On the first day of Hanukkah every year, Ben Tessler and his family would place menorahs in their windows where everyone could see.
At sundown, his family would read a blessing in Hebrew and light the first candle on the right of the menorah. After the lighting, Tessler and his family would sing a song telling the story of Hanukkah and receive one present apiece.
This ritual would go on for the next eight nights, until all nine candles shined brightly through the glass.
“It was very traditional during those years (at home),” said Tessler, a junior psychology major and Modern Orthodox Jew. “My family’s very traditional.”
Now that he shares an apartment with his girlfriend, Tessler said he tries to reenact the ceremony at school when he can’t go home.
Many of the roughly 700 Jewish students on campus find it difficult to celebrate Hanukkah away from home because the holiday falls on different dates each year. Since Hanukkah corresponds with the Jewish calendar, which follows the lunar cycle, it can start between late November and mid-December.
When the holiday falls on finals week, some like Tessler try to bring the Hanukkah traditions to CSU’s Jewish population.
“I have a menorah up here, and I try to keep the ceremony as close as I can to home,” Tessler said.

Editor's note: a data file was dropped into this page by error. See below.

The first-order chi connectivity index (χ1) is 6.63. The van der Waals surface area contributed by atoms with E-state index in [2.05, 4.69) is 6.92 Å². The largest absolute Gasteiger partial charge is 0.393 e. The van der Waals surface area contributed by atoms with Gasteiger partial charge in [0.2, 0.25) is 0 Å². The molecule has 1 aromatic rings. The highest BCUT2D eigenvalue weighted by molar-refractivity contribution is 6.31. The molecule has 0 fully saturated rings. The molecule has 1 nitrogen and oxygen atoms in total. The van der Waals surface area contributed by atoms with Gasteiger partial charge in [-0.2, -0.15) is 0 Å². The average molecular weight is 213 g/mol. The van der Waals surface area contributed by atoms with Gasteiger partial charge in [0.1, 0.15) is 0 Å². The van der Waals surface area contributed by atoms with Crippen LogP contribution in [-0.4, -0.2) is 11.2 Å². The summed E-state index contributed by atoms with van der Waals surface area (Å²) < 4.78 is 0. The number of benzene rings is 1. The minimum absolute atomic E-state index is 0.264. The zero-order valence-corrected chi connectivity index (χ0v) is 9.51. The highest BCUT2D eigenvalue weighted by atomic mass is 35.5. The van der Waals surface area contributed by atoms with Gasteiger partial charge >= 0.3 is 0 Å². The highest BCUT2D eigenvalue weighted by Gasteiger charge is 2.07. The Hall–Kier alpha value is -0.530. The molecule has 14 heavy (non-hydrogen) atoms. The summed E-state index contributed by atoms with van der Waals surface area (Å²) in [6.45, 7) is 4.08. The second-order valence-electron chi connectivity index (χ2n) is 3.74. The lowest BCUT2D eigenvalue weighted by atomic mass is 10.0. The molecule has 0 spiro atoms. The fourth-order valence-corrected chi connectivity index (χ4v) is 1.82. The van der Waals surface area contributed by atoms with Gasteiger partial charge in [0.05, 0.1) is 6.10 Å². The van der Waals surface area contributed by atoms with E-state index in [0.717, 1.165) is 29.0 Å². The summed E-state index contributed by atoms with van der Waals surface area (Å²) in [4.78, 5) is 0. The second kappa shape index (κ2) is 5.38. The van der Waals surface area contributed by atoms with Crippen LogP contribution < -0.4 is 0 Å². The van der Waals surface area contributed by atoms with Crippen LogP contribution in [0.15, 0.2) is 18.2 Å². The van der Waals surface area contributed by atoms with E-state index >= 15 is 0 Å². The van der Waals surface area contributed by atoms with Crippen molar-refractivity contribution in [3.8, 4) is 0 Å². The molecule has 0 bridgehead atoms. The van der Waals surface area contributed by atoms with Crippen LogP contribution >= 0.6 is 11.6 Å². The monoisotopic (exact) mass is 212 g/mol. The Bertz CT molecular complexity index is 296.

In the stress of finals week, though, some of the Jewish students decide not to celebrate the holiday at all.
“Sometimes I kind of forget about it,” said Patrick Mayworm, a junior criminal justice major. “It’s definitely hard to follow along when you’re away from the traditions of your family.”
Mayworm, a reformed Jew, used to take turns with his sister inviting friends over to watch them light the menorah. They placed an electronic menorah in their window and “holiday lights” around their yard to celebrate the season, he said, though they kept their own menorahs inside.
While students such as Mayworm won’t celebrate at all with their families this year, many will still take time to reflect on their own Hanukkah traditions and memories.
“A lot of families have a lot of traditions … but (Hanukkah) always means being around family,” said Josh Hamet, CSU director of the Hillel center for Jewish campus life. “I think it gives students a chance to take a few minutes to say a prayer and take time out to remember traditions.”
The Hillel house held a Hanukkah celebration last Wednesday where they served latkes, spun the dreidel and held a gift exchange. However, they chose not to celebrate during finals week so students could focus on studying. Still, the house will provide menorahs, candles and dreidels for whoever needs them.
This year, Mayworm asked his mom to send him a menorah for his room for the first time since he left for college. Although he said that he doesn’t recite the Hebrew prayers or celebrate as much as he did at home, he still takes time to light a candle and say a prayer to himself.
“It makes my mom happy,” said Mayworm with a laugh.
Staff writer David Martinez can be reached at email@example.com.